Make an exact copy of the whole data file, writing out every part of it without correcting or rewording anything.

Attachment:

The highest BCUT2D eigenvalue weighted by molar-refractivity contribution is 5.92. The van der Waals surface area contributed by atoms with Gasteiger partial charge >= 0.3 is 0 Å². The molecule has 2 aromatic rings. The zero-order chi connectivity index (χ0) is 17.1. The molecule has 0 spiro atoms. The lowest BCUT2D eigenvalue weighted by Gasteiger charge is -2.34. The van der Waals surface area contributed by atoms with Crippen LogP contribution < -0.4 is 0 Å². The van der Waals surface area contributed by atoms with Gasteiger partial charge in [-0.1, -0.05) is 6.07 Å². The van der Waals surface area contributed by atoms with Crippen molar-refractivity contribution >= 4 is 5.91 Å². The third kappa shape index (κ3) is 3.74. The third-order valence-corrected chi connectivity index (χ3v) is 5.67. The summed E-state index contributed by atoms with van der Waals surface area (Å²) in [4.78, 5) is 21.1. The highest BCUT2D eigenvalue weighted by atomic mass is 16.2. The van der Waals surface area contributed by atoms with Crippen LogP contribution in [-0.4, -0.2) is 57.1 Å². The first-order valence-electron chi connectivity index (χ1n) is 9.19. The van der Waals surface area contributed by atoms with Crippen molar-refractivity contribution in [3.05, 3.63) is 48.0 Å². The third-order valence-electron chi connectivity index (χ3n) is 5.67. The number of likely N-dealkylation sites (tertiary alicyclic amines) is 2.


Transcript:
The highest BCUT2D eigenvalue weighted by molar-refractivity contribution is 5.92. The van der Waals surface area contributed by atoms with Gasteiger partial charge >= 0.3 is 0 Å². The molecule has 2 aromatic rings. The zero-order chi connectivity index (χ0) is 17.1. The molecule has 0 spiro atoms. The lowest BCUT2D eigenvalue weighted by Gasteiger charge is -2.34. The van der Waals surface area contributed by atoms with Crippen LogP contribution < -0.4 is 0 Å². The van der Waals surface area contributed by atoms with Gasteiger partial charge in [-0.1, -0.05) is 6.07 Å². The van der Waals surface area contributed by atoms with Crippen molar-refractivity contribution >= 4 is 5.91 Å². The third kappa shape index (κ3) is 3.74. The third-order valence-corrected chi connectivity index (χ3v) is 5.67. The summed E-state index contributed by atoms with van der Waals surface area (Å²) in [4.78, 5) is 21.1. The highest BCUT2D eigenvalue weighted by atomic mass is 16.2. The van der Waals surface area contributed by atoms with Crippen LogP contribution in [-0.4, -0.2) is 57.1 Å². The first-order valence-electron chi connectivity index (χ1n) is 9.19. The van der Waals surface area contributed by atoms with Crippen molar-refractivity contribution in [3.05, 3.63) is 48.0 Å². The third-order valence-electron chi connectivity index (χ3n) is 5.67. The number of likely N-dealkylation sites (tertiary alicyclic amines) is 2.